Photograph any scene on a clear east-wind day, and again on a hazy day, when the distance is blue with intervening mist, and note the difference—in the latter the landscape will appear to go back ; in the former, everything seems inextricably mixed up. I do not, of course, mean by this that we must only photograph on misty days, but take the comparison merely as a lesson and endeavour to import much of that quality which mist gives even when no mist is present, and thus compensate for photography's proneness to eliminate the effect of atmosphere. But this omission of atmosphere and false rendering to tone is not all photography's fault ; but the practical means to be adopted to secure it I had better touch on under the third heading of Construction.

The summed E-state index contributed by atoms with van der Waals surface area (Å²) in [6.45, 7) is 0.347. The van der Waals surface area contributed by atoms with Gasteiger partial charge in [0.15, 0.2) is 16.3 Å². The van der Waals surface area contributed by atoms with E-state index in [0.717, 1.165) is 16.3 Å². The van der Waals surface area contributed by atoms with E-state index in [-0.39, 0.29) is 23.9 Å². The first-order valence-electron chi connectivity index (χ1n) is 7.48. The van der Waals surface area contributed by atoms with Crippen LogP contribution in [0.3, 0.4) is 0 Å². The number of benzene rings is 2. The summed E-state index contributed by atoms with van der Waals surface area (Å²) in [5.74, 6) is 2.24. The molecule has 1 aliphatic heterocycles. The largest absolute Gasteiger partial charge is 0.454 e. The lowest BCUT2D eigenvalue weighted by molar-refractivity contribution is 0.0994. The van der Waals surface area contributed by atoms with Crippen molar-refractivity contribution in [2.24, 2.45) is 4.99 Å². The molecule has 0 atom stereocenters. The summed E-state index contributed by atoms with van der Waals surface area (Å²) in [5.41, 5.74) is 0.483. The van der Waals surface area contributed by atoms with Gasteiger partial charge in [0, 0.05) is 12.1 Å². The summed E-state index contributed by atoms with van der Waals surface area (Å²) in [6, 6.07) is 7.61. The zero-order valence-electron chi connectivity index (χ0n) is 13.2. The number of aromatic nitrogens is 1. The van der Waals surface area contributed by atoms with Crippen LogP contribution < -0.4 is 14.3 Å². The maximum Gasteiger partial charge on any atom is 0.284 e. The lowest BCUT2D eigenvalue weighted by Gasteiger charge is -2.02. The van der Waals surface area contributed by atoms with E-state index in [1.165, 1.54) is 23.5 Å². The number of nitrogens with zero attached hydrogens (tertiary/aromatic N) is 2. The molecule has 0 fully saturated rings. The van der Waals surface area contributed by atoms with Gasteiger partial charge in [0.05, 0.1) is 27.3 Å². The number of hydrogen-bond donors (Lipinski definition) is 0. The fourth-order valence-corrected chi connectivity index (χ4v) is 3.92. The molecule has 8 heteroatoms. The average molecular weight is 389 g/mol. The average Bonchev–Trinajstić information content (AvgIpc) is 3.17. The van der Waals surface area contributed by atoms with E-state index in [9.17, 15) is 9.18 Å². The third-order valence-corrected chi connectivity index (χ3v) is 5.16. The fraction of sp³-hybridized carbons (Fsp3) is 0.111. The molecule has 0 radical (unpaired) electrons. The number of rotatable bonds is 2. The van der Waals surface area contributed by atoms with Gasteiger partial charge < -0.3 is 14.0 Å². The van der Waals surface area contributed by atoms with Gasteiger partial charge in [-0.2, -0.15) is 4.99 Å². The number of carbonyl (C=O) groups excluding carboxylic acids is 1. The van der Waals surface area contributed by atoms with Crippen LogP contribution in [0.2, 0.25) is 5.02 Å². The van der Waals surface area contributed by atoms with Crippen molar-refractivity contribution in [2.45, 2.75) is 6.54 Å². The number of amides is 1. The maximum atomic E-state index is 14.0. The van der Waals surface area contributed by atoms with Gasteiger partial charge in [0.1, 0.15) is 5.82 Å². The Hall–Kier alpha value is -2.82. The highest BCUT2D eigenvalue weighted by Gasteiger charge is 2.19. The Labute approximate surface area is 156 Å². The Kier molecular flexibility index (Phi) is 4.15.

Much has now been said as to the picture conveying the artist's ideas and its appeal to the spectator's feelings and emotions, and it is time now to turn to the rather more complex and less understood quality of a picture, which I propose to briefly deal with under the heading.